Stephen Hess, one of the foremost authorities on media and government in the United States, is a senior fellow emeritus in Governance Studies at The Brookings Institution. He first joined Brookings in 1972 and was distinguished research professor of media and public affairs at the George Washington University (2004–2009). Served on White House staff during Eisenhower and Nixon presidencies and as advisor to Presidents Ford and Carter.
At different points in his career, Hess has concurrently served as a Fellow in the Faculty of Government at Harvard University (1979-82), and as U.S. Representative to the United Nations General Assembly (1976) and the UNESCO General Conference (1974). Prior to joining Brookings, he was the National Chairman of the White House Conference on Children and Youth from 1969 to 1971, and was the Deputy Assistant to the President for Urban Affairs in 1969. He has participated in many U.S. cultural missions around the world, and has worked in key consultant and adviser capacities for the Russell Sage Foundation, the German Marshall Fund, the Ford Foundation and the U.S. Government. He has lectured at over fifty colleges and universities.
Hess has received many prestigious honors, including mention in Who’s Who in America, Contemporary Authors and Who’s Who in American Politics. He was on Time magazine’s list of “200 Young American Leaders” in 1974, and cited as the New York Times “Man in the News” on December 14, 1970. Hess is a member of the National Academy of Public Administration and the Senior Advisory Committee of the Shorenstein Center for Press, Politics, and Public Policy at the John F. Kennedy School of Government at Harvard University.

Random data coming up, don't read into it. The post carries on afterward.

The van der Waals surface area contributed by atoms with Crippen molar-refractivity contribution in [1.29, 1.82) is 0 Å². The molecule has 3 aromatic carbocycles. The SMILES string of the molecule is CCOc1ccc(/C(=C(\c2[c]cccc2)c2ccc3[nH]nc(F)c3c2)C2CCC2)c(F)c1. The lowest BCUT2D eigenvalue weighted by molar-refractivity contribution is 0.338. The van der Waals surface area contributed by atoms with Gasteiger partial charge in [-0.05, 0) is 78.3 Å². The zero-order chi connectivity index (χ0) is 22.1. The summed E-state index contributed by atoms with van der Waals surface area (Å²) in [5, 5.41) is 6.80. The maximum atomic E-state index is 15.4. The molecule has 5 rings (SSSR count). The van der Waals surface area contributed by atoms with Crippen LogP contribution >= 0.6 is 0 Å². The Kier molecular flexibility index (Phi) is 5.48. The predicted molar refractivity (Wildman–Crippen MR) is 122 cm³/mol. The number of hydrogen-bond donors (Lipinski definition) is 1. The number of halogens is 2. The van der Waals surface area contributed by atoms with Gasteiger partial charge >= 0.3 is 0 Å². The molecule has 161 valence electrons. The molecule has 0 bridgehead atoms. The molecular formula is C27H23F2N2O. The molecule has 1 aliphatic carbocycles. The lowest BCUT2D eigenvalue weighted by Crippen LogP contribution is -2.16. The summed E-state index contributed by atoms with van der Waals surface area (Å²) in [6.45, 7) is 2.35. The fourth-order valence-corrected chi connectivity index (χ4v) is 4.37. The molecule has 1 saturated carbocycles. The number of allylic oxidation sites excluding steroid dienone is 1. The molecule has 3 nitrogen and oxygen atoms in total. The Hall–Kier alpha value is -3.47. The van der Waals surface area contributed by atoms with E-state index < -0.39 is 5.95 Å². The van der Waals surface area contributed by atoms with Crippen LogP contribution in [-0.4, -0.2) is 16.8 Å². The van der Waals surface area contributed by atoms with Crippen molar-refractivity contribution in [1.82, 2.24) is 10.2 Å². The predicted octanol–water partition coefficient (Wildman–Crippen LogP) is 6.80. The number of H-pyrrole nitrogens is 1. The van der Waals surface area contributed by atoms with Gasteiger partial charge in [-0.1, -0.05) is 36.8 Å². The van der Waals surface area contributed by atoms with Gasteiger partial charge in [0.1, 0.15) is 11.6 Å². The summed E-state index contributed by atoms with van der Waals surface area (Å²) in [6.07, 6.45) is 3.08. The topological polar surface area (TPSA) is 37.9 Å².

A Chinese edition of International News & Foreign Correspondents was published in 2010. Also in 2010, Transaction published American Political Cartoons: The Evolution of a National Identity, 1754-2010 with Sandy Northrop, and Library Journal awarded “Best Book, 2008” to What Do We Do Now? A Workbook for the President-Elect. Other books by Hess include Through Their Eyes: Foreign Correspondents in the United States, published in 2005; The Media and the War on Terrorism, with Marvin Kalb (2003), and Organizing the Presidency (3rd edition, 2002). His book, The Little Book of Campaign Etiquette (2000), won the National Press Club’s Arthur Rowse Award for Press Criticism. In 1996 he authored a trilogy of books on the presidency, the press, and foreign news coverage; International News & Foreign Correspondents; News & Newsmaking; and Presidents & the Presidency. Some of his better known books include: The Presidential Campaign; The Ultimate Insiders: U.S. Senators in the National Media, winner of the Outstanding Academic Book award from the American Library Association; The Washington Reporters, winner of the Lowell Mellett Award for Improving Journalism through Critical Evaluation; and Nixon: a Political Portrait, with Earl Mazo, which now has 30 foreign editions. In the fall of 2012, he published the book Whatever Happened to the Washington Reporters, 1978-2012.
The Brookings Press published Hess’ books The Professor and the President” in 2014 and America’s Political Dynasties from Adams to Clinton in 2016.
It bothers me that our Constitution excludes from the presidency all Americans who lack a U.S. citizen parent, the so-called “natural born citizen” clause. I’d like to change Section 1, Article 2 to simply read, 'No person except a citizen of the United States shall be eligible for the office of President.'
If you are going to do something big or important, do it fast. A presidential administration is like an hourglass with the sand running out. There is a blip up with your second inauguration. You know the odds are that you are going to lose seats at the midterm election, and pretty soon you are going to look pretty lame-duckish, as even your supporters start to choose up sides over your successor.
Rated on energy, charm, and political smarts, Michelle Obama is the most important and successful first lady in a presidential campaign since 'Lady Bird' Johnson in 1964.